The protagonist: a serial murderer. The antagonist: a woman seeking to solve the mystery of her own death. Jack Vance through these hoary clichés gives life to a far-future society, where death is the last taboo and immortality is the prize awarded to one of every two thousand citizens. For the other 1,999, the high black car of the Assassins will come at a specified hour to take them away.
Early in the book, Gavin Waylock, the protagonist, who has been hiding out for the seven years required to prove the death of his earlier identity as one of the immortal Amaranth caste, resolves to climb the slope of society and win again a place in Amaranth. He did it once as a journalist; he can do it again in another discipline.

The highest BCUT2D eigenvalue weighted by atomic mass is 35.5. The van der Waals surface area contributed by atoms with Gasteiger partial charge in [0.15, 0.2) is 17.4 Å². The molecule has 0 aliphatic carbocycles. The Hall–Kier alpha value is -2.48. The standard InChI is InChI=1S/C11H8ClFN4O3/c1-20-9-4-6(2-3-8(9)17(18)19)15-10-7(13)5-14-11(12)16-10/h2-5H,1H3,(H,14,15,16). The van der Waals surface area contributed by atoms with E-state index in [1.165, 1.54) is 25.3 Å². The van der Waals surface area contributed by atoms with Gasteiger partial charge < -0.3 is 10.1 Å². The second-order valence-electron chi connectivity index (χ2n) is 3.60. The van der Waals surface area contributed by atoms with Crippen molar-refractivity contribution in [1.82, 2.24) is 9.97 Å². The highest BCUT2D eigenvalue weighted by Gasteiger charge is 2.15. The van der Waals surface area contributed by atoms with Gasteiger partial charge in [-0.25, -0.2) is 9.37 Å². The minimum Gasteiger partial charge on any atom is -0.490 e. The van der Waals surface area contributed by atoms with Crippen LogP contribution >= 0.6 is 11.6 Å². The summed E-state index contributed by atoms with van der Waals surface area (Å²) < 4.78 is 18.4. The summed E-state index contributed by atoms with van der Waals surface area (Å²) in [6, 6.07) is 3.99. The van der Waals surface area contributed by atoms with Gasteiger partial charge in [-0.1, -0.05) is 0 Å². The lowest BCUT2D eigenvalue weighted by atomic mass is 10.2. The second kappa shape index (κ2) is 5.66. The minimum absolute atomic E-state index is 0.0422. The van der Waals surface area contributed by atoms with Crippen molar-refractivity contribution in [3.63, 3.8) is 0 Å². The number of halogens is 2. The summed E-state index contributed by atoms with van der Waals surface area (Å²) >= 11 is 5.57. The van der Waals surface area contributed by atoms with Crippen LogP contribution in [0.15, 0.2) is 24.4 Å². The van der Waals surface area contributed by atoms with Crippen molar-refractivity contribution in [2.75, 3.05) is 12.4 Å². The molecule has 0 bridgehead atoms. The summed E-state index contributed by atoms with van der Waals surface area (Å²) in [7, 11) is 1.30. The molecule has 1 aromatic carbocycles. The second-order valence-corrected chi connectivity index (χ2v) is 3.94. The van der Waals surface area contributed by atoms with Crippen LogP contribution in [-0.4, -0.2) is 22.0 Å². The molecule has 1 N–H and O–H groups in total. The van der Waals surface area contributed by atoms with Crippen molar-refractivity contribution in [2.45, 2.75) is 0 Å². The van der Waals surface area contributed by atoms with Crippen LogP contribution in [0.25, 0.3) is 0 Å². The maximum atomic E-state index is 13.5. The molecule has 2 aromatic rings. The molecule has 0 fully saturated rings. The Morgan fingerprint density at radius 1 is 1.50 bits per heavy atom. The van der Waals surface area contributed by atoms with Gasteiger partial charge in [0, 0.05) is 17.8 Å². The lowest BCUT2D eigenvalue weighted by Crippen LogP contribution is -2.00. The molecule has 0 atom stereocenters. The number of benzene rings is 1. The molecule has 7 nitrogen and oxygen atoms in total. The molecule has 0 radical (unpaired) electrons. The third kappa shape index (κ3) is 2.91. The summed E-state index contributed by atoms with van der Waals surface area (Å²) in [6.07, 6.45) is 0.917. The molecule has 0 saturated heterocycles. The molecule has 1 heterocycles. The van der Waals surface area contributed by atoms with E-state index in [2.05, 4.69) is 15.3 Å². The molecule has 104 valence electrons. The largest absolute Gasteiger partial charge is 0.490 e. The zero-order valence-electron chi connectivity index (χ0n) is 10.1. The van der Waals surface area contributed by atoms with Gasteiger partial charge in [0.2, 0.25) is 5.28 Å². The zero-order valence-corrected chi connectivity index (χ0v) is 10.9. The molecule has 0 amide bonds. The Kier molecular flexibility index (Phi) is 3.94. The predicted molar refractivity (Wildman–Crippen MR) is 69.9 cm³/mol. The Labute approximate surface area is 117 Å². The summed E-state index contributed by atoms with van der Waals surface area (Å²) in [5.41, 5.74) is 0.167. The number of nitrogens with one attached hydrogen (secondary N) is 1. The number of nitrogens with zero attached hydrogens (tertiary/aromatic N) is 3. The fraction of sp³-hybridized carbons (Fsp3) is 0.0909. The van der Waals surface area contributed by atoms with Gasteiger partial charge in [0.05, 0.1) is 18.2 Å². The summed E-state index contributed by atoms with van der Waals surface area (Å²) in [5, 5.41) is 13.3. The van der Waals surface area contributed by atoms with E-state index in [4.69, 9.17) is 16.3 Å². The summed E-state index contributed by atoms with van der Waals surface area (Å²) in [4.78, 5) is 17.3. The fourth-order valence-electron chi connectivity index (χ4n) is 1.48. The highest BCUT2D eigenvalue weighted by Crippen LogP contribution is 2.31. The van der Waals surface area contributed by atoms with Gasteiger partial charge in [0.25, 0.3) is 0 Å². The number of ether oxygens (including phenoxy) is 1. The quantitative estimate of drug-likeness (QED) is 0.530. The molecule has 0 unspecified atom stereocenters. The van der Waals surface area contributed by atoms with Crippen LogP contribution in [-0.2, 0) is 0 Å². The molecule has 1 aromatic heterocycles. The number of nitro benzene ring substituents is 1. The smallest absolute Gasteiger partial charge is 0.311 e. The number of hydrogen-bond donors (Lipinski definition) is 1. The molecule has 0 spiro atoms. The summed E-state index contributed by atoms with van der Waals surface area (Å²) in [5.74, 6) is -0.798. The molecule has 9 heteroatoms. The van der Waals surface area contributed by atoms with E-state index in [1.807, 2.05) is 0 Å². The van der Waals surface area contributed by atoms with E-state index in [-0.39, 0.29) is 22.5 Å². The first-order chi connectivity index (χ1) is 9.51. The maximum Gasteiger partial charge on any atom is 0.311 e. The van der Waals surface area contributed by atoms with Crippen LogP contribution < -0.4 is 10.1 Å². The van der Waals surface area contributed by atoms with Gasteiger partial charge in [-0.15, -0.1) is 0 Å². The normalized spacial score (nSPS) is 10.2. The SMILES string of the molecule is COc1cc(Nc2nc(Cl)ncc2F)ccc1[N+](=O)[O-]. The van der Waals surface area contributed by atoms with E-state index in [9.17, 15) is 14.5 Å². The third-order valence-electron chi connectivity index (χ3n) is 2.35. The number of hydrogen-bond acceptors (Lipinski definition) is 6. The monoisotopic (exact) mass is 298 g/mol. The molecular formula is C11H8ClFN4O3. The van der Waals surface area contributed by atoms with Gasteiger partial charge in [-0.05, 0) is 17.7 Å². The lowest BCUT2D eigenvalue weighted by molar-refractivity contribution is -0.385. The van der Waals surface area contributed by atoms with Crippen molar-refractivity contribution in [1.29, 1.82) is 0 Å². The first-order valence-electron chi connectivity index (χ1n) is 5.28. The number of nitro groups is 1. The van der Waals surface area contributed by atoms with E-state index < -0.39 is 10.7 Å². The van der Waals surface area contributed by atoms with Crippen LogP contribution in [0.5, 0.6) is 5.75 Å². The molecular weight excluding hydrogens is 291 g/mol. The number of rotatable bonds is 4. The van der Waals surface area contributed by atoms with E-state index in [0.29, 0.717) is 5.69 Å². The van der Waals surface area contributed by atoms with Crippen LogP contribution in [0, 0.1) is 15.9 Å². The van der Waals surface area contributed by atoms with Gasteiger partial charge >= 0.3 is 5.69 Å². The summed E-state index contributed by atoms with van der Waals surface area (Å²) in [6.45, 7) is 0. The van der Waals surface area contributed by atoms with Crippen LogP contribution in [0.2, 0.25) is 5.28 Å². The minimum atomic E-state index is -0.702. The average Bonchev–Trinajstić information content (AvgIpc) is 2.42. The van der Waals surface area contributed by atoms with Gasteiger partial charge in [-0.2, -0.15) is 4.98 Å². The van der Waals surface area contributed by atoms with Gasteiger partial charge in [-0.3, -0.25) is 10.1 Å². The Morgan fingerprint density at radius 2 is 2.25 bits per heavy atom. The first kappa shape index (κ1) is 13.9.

His efforts to find a place in society are continually foiled by The Jacynth Martin, the woman who sees through his new guise and identifies him as The Grayven Warlock, the notorious Amaranth-caste murderer. Gavin’s original crime and his murder of The Jacynth are only temporary, however: each victim has a spare body ready and therefore suffers only a temporary loss of consciousness.
This could all be safely left on the shelf, unread, as thrills-and-spills literature, except for Vance’s creativity and wry humor in his characterization and exposition. His description of a pantomime performance is breathtakingly beautiful, even as the mime herself is revealed to be a self-indulgent brat, and the concept of the congealed-water sculpture (and the sententious spaceman sculptor character responsible) is the kind of impossible-in-real-life artifact that only literature can supply.
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